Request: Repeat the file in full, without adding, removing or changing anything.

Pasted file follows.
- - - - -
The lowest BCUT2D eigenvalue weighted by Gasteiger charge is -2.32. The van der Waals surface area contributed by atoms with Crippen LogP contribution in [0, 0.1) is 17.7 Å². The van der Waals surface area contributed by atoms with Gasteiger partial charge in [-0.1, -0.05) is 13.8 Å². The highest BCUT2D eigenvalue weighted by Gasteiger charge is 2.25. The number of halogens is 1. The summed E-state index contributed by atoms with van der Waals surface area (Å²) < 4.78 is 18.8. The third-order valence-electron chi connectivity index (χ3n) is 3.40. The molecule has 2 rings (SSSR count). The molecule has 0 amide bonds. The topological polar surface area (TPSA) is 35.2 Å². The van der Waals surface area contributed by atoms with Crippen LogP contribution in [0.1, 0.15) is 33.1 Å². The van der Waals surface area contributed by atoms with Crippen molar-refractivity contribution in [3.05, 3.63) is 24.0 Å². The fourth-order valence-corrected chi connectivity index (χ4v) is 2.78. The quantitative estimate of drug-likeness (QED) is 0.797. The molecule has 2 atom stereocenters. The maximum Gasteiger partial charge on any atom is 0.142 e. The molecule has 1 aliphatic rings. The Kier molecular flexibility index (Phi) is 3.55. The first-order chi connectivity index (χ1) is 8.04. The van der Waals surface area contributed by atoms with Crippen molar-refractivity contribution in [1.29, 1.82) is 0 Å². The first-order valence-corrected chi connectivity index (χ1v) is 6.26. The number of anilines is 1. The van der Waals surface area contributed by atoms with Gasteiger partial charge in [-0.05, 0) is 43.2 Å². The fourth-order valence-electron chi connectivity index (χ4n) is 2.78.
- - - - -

The lowest BCUT2D eigenvalue weighted by Gasteiger charge is -2.32. The van der Waals surface area contributed by atoms with Crippen LogP contribution in [0, 0.1) is 17.7 Å². The van der Waals surface area contributed by atoms with Gasteiger partial charge in [-0.1, -0.05) is 13.8 Å². The highest BCUT2D eigenvalue weighted by Gasteiger charge is 2.25. The number of halogens is 1. The summed E-state index contributed by atoms with van der Waals surface area (Å²) < 4.78 is 18.8. The third-order valence-electron chi connectivity index (χ3n) is 3.40. The molecule has 2 rings (SSSR count). The molecule has 0 amide bonds. The topological polar surface area (TPSA) is 35.2 Å². The van der Waals surface area contributed by atoms with Crippen LogP contribution in [0.1, 0.15) is 33.1 Å². The van der Waals surface area contributed by atoms with Crippen molar-refractivity contribution in [3.05, 3.63) is 24.0 Å². The fourth-order valence-corrected chi connectivity index (χ4v) is 2.78. The quantitative estimate of drug-likeness (QED) is 0.797. The molecule has 2 atom stereocenters. The maximum Gasteiger partial charge on any atom is 0.142 e. The molecule has 1 aliphatic rings. The Kier molecular flexibility index (Phi) is 3.55. The first-order chi connectivity index (χ1) is 8.04. The van der Waals surface area contributed by atoms with Crippen molar-refractivity contribution in [1.29, 1.82) is 0 Å². The first-order valence-corrected chi connectivity index (χ1v) is 6.26. The number of anilines is 1. The van der Waals surface area contributed by atoms with Gasteiger partial charge in [-0.05, 0) is 43.2 Å². The fourth-order valence-electron chi connectivity index (χ4n) is 2.78.